Medicare retirees get help as costs increase
The Public Employee Benefits Program will increase rates 12.2 percent for state workers in the plan year beginning July 1.
But that will be partially offset by the premium holiday approved by the benefits board earlier this month. To reduce excess reserves as mandated by the federal government, no workers or retirees insured by the plan will pay premiums in July.
For state employees insuring only themselves, the increase will raise the amount taken out of their paychecks each month $2.63 to $23.44 beginning in August. For those insuring themselves and a spouse the cost will rise from $177.84 to $200.37 – an increase of $22.53.
Those figures are for the low deductible self-funded PPO plan. Workers choosing the high-deductible plan will pay nothing since the state covers their benefit costs while those insuring a spouse as well as themselves under high-deductible limits will pay $95.98 – about $10 a month more than their current premium rate.
Executive Director Woody Thorne said the program was able to leverage some federal money this year to offset the Medicare premium retirees must pay. Medicare eligible retirees have complained repeatedly they should get a lower rate from PEBP since the federal plan is their primary provider and the state plan only covers what’s left to pay.
Thorne said Medicare repays states 28 percent of the cost of providing prescription drug coverage to Medicare eligible retirees to encourage the state not to drop that coverage and move retirees to Medicare Part D. He said that will net the program about $3.3 million this coming year. Spread over the eligible retirees covered by the state plan, he said that works out to $52 a month. Thorne said that will leave retirees covering only themselves to pay $59.50 a month for Medicare.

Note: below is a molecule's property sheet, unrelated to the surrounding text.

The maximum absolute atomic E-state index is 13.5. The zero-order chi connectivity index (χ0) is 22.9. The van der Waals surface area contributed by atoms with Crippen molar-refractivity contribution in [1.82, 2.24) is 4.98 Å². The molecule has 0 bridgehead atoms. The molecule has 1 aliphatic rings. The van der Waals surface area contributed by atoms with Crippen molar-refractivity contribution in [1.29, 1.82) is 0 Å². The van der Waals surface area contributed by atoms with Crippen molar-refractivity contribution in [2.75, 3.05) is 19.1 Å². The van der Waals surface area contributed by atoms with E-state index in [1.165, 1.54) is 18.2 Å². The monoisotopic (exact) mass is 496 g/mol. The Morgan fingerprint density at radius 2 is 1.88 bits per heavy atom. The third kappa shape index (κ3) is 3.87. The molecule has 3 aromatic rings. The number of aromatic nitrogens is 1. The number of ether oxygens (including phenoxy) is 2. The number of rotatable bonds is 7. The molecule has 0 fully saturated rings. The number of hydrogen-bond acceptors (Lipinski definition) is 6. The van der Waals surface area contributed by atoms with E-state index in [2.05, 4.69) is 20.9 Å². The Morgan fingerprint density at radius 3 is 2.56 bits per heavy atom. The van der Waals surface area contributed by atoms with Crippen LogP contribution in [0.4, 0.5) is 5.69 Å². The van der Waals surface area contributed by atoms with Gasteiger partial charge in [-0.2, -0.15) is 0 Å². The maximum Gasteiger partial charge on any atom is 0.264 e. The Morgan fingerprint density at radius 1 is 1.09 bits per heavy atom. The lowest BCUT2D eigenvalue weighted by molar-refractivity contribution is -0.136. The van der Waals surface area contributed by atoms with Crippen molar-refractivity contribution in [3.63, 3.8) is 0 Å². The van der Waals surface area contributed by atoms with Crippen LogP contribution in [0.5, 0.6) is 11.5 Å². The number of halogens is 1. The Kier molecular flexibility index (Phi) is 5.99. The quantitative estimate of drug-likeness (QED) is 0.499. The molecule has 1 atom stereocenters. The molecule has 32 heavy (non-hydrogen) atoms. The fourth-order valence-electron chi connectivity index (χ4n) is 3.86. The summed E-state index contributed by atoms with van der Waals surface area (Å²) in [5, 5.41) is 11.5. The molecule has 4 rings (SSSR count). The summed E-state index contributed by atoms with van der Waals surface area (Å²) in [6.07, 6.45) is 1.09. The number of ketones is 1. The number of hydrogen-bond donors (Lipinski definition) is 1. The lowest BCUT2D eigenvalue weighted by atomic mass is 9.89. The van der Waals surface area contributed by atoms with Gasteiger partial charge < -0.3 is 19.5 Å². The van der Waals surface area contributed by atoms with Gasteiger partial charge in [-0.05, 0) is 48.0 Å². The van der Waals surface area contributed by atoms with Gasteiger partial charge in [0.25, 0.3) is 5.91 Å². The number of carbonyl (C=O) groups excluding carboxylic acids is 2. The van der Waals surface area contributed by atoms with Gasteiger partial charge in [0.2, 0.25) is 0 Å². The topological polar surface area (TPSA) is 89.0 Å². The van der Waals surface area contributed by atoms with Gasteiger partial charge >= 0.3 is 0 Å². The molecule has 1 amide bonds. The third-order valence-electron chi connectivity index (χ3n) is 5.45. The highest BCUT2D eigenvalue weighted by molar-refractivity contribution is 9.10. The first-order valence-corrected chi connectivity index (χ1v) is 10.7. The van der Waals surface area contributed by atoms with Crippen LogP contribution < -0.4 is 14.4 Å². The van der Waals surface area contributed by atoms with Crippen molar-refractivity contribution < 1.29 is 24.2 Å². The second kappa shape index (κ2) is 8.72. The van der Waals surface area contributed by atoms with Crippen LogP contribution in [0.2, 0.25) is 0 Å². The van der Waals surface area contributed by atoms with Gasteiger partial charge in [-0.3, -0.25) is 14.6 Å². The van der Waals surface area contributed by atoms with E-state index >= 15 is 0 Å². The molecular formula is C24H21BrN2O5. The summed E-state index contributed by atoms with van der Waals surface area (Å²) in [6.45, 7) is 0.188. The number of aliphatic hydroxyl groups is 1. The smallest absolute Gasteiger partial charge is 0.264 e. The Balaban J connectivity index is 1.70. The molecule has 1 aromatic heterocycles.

He said the subsidy for retirees covering themselves and a spouse will be $52 apiece or $104 a month, leaving them a total premium of $261.67 monthly. Thorne said that is more than $100 a month less than the $377 the retiree-spouse category paid each month this plan year.
He cautioned plan members, however, that the $52 subsidy can only continue as long as the federal government provides the repayment for drug coverage.
Those amounts are for the average state retiree who would have between 16 and 17 years of service. Thorne said the subsidy increases for those with more years service before retirement. Those with 20 or more years service – which includes the majority of retirees – would get up to $126 a month added to their subsidy which basically covers the high-deductible premium for retirees alone and retirees with children. It would cut the premium in half for the retiree with spouse category to about $135 a month.
The board also approved rate increases for non-state workers covered by the plan – many of whom are retired teachers from districts which provide no retiree benefits. Their rates will increase 9.9 percent.
They, like state workers and retirees, will enjoy a premium holiday in July that offsets the increase and will receive the minimum $52 monthly subsidy to reduce the impact of their Medicare premium.
Non-state retirees also received substantial subsidies for their years of service ranging from $84 a month for five years to $463 for 20 years and over. For those who retired before January 1994, however, the subsidy is limited to $337 a month.
The subsidy in each individual case would be deducted from the $462.89 premium for a single non-state retiree or $811.94 premium for a non-state retiree with spouse.
All the above rates are for those covered by the PEBP self-funded PPO plan used by the majority of state workers. Rates for the northern and southern HMO plans are different.
Thorne said there were no changes to the benefits provided by the plan this year.
• Contact reporter Geoff Dornan at firstname.lastname@example.org or 687-8750.
Premium rate information:
Call PEBP at 684-7000
On the Net
To view the detailed rate tables online, go to:
rates.htm and click on Rate Tables